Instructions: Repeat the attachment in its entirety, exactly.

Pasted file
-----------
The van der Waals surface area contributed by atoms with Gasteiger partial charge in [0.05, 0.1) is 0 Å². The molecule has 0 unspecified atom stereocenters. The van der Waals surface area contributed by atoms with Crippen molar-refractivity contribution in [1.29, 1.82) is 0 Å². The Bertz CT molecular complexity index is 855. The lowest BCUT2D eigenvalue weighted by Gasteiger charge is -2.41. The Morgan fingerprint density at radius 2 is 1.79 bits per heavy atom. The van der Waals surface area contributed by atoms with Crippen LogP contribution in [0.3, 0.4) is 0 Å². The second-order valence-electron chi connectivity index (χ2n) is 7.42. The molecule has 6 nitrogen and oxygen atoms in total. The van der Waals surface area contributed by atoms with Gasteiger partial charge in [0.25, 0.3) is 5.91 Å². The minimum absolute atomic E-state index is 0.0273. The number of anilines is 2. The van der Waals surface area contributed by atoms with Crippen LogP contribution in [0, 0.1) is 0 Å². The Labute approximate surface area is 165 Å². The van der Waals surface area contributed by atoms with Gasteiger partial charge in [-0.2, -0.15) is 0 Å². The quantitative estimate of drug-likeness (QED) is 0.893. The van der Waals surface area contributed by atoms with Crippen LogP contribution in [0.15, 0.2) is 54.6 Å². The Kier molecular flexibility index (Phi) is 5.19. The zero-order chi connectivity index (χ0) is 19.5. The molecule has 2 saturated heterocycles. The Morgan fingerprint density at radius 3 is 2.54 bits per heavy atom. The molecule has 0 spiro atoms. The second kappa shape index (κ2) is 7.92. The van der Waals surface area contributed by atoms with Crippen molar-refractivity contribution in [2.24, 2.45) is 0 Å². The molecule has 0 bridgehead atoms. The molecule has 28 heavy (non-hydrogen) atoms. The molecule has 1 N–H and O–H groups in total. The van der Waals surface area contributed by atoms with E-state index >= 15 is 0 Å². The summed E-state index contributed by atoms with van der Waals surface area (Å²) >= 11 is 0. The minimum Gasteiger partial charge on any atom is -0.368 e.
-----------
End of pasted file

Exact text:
The van der Waals surface area contributed by atoms with Gasteiger partial charge in [0.05, 0.1) is 0 Å². The molecule has 0 unspecified atom stereocenters. The van der Waals surface area contributed by atoms with Crippen molar-refractivity contribution in [1.29, 1.82) is 0 Å². The Bertz CT molecular complexity index is 855. The lowest BCUT2D eigenvalue weighted by Gasteiger charge is -2.41. The Morgan fingerprint density at radius 2 is 1.79 bits per heavy atom. The van der Waals surface area contributed by atoms with Crippen LogP contribution in [0.3, 0.4) is 0 Å². The second-order valence-electron chi connectivity index (χ2n) is 7.42. The molecule has 6 nitrogen and oxygen atoms in total. The van der Waals surface area contributed by atoms with Gasteiger partial charge in [0.25, 0.3) is 5.91 Å². The minimum absolute atomic E-state index is 0.0273. The number of anilines is 2. The van der Waals surface area contributed by atoms with Crippen LogP contribution in [0, 0.1) is 0 Å². The Labute approximate surface area is 165 Å². The van der Waals surface area contributed by atoms with Gasteiger partial charge in [-0.2, -0.15) is 0 Å². The quantitative estimate of drug-likeness (QED) is 0.893. The van der Waals surface area contributed by atoms with Crippen LogP contribution in [0.15, 0.2) is 54.6 Å². The Kier molecular flexibility index (Phi) is 5.19. The zero-order chi connectivity index (χ0) is 19.5. The molecule has 2 saturated heterocycles. The Morgan fingerprint density at radius 3 is 2.54 bits per heavy atom. The molecule has 0 spiro atoms. The second kappa shape index (κ2) is 7.92. The van der Waals surface area contributed by atoms with Crippen molar-refractivity contribution in [2.24, 2.45) is 0 Å². The molecule has 0 bridgehead atoms. The molecule has 28 heavy (non-hydrogen) atoms. The molecule has 1 N–H and O–H groups in total. The van der Waals surface area contributed by atoms with E-state index >= 15 is 0 Å². The summed E-state index contributed by atoms with van der Waals surface area (Å²) >= 11 is 0. The minimum Gasteiger partial charge on any atom is -0.368 e.